A second look for induction seals
February 2, 2009
When concerns about product tampering spiked after September 2001, induction-sealer suppliers thought they might win more food and beverage business. A few companies did add seals, but most packagers decided the inconvenience of prying off a seal outweighed the added protection.
Environmental consciousness may do what tampering paranoia couldn’t. Bottles in particular have hit the wall in material reduction, with the threaded neck one of the last remaining areas to reduce plastic content, points out Mark Gill, director of Watford, UK-based Relco UK Ltd. Working with Portola Packaging Inc., Batavia, IL, Relco engineered a system that places a snap-on overcap to a low-profile neck after an induction seal is applied. Conversion to servo drives should shorten the 0.8 second cycle time to cut the seal with a ceramic punch tool and seal it to the mouth.
A threaded neck and screw-on cap is a waste, he says, particularly for single-serve bottles. A Mexican water bottler will realize $3.7 million in annual savings from fewer materials, a less expensive cap and reduced shipping weight due to a switch to induction sealing, he claims.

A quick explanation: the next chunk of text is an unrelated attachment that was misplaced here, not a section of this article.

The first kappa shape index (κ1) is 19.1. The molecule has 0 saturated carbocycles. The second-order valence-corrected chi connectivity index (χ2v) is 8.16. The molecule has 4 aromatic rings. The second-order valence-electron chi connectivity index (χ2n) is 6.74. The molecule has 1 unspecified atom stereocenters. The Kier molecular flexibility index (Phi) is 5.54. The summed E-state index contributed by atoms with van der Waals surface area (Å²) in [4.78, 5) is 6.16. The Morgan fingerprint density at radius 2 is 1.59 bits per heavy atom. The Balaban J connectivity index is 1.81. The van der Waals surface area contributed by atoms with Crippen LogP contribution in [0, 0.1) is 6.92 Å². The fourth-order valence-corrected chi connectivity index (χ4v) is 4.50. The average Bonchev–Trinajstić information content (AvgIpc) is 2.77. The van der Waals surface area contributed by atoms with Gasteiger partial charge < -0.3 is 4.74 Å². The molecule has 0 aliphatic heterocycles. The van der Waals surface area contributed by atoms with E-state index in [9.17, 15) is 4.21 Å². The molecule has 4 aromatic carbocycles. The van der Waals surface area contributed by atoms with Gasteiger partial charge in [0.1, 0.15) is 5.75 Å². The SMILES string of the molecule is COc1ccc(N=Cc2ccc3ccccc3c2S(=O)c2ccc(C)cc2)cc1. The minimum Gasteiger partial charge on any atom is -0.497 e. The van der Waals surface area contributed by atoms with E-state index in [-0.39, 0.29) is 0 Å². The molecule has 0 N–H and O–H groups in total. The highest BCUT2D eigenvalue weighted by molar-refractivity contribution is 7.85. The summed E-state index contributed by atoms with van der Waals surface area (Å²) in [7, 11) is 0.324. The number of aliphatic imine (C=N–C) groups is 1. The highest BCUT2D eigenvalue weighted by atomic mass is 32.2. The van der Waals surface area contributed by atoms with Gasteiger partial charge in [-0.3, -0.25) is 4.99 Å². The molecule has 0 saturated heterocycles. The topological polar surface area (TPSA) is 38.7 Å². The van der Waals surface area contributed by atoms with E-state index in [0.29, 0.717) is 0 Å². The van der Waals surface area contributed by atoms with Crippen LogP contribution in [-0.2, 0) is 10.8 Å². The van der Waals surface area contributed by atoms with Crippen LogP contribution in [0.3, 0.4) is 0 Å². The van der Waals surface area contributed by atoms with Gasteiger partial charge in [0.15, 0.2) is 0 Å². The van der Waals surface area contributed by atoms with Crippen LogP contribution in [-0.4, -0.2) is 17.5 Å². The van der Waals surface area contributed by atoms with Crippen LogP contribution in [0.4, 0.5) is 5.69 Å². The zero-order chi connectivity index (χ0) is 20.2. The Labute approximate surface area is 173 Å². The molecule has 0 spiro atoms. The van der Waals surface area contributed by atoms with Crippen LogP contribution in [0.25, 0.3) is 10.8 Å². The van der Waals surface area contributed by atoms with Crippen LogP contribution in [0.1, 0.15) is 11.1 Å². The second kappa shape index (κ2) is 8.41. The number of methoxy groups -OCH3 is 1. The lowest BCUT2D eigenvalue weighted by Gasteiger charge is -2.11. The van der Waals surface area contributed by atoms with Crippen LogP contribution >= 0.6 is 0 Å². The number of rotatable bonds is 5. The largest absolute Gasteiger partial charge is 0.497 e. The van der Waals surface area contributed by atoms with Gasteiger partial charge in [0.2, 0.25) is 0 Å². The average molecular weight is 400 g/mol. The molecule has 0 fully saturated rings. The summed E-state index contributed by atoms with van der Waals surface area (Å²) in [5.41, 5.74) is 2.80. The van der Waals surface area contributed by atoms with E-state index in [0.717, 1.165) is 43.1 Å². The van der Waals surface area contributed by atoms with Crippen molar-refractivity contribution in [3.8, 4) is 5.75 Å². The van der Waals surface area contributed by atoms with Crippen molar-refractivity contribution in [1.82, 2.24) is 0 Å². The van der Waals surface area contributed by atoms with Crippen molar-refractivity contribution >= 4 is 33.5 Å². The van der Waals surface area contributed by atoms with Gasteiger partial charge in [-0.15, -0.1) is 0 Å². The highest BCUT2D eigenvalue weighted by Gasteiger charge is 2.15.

Seal removal no longer compromises sales, adds Gill. “If you explain to people why you’ve done it, you can overcome reservations,” he says.
Some clients occasionally omit caps entirely. Nestlé uses an oversized seal shaped like a leaf to add a flourish to strawberry yogurt in a strawberry-shaped container. However, if a product will be consumed over time, a cap is necessary, as is the case with Kraft mayonnaise, which uses Relco’s sealer at its Champaign, IL plant.
For more information:
Mark Gill, Relco UK Ltd., 44-1 923 241 231, email@example.com